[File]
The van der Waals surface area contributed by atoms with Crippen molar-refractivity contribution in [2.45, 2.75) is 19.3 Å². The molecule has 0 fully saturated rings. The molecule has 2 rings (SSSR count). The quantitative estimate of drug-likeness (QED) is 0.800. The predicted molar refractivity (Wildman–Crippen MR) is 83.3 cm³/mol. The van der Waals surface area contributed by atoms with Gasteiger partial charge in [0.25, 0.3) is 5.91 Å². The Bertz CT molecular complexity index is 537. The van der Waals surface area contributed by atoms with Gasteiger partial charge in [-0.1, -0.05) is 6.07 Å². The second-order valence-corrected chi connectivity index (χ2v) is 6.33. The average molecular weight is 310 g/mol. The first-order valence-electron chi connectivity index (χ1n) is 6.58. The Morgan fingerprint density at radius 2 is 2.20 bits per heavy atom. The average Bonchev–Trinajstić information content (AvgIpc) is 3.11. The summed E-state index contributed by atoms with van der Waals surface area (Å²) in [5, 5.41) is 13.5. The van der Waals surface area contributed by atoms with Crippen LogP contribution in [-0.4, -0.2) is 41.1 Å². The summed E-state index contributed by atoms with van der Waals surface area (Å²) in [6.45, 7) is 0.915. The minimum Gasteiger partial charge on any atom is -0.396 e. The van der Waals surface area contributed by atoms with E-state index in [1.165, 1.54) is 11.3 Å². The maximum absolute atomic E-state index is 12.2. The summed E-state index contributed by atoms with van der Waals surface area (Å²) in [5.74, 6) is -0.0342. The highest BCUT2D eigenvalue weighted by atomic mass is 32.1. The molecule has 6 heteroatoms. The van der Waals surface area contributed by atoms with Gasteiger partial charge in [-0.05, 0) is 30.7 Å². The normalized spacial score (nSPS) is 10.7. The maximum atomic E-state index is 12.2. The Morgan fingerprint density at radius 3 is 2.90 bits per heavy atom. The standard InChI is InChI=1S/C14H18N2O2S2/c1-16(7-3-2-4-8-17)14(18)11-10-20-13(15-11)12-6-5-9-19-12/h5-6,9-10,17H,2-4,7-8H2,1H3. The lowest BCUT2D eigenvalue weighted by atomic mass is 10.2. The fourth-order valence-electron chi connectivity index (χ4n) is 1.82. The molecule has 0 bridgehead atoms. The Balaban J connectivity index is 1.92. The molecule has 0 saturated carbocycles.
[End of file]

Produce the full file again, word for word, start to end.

The van der Waals surface area contributed by atoms with Crippen molar-refractivity contribution in [2.45, 2.75) is 19.3 Å². The molecule has 0 fully saturated rings. The molecule has 2 rings (SSSR count). The quantitative estimate of drug-likeness (QED) is 0.800. The predicted molar refractivity (Wildman–Crippen MR) is 83.3 cm³/mol. The van der Waals surface area contributed by atoms with Gasteiger partial charge in [0.25, 0.3) is 5.91 Å². The Bertz CT molecular complexity index is 537. The van der Waals surface area contributed by atoms with Gasteiger partial charge in [-0.1, -0.05) is 6.07 Å². The second-order valence-corrected chi connectivity index (χ2v) is 6.33. The average molecular weight is 310 g/mol. The first-order valence-electron chi connectivity index (χ1n) is 6.58. The Morgan fingerprint density at radius 2 is 2.20 bits per heavy atom. The average Bonchev–Trinajstić information content (AvgIpc) is 3.11. The summed E-state index contributed by atoms with van der Waals surface area (Å²) in [5, 5.41) is 13.5. The van der Waals surface area contributed by atoms with Crippen LogP contribution in [-0.4, -0.2) is 41.1 Å². The summed E-state index contributed by atoms with van der Waals surface area (Å²) in [6.45, 7) is 0.915. The minimum Gasteiger partial charge on any atom is -0.396 e. The van der Waals surface area contributed by atoms with E-state index in [1.165, 1.54) is 11.3 Å². The maximum absolute atomic E-state index is 12.2. The summed E-state index contributed by atoms with van der Waals surface area (Å²) in [5.74, 6) is -0.0342. The highest BCUT2D eigenvalue weighted by atomic mass is 32.1. The molecule has 6 heteroatoms. The van der Waals surface area contributed by atoms with Gasteiger partial charge in [-0.05, 0) is 30.7 Å². The normalized spacial score (nSPS) is 10.7. The maximum atomic E-state index is 12.2. The Morgan fingerprint density at radius 3 is 2.90 bits per heavy atom. The standard InChI is InChI=1S/C14H18N2O2S2/c1-16(7-3-2-4-8-17)14(18)11-10-20-13(15-11)12-6-5-9-19-12/h5-6,9-10,17H,2-4,7-8H2,1H3. The lowest BCUT2D eigenvalue weighted by atomic mass is 10.2. The fourth-order valence-electron chi connectivity index (χ4n) is 1.82. The molecule has 0 bridgehead atoms. The Balaban J connectivity index is 1.92. The molecule has 0 saturated carbocycles.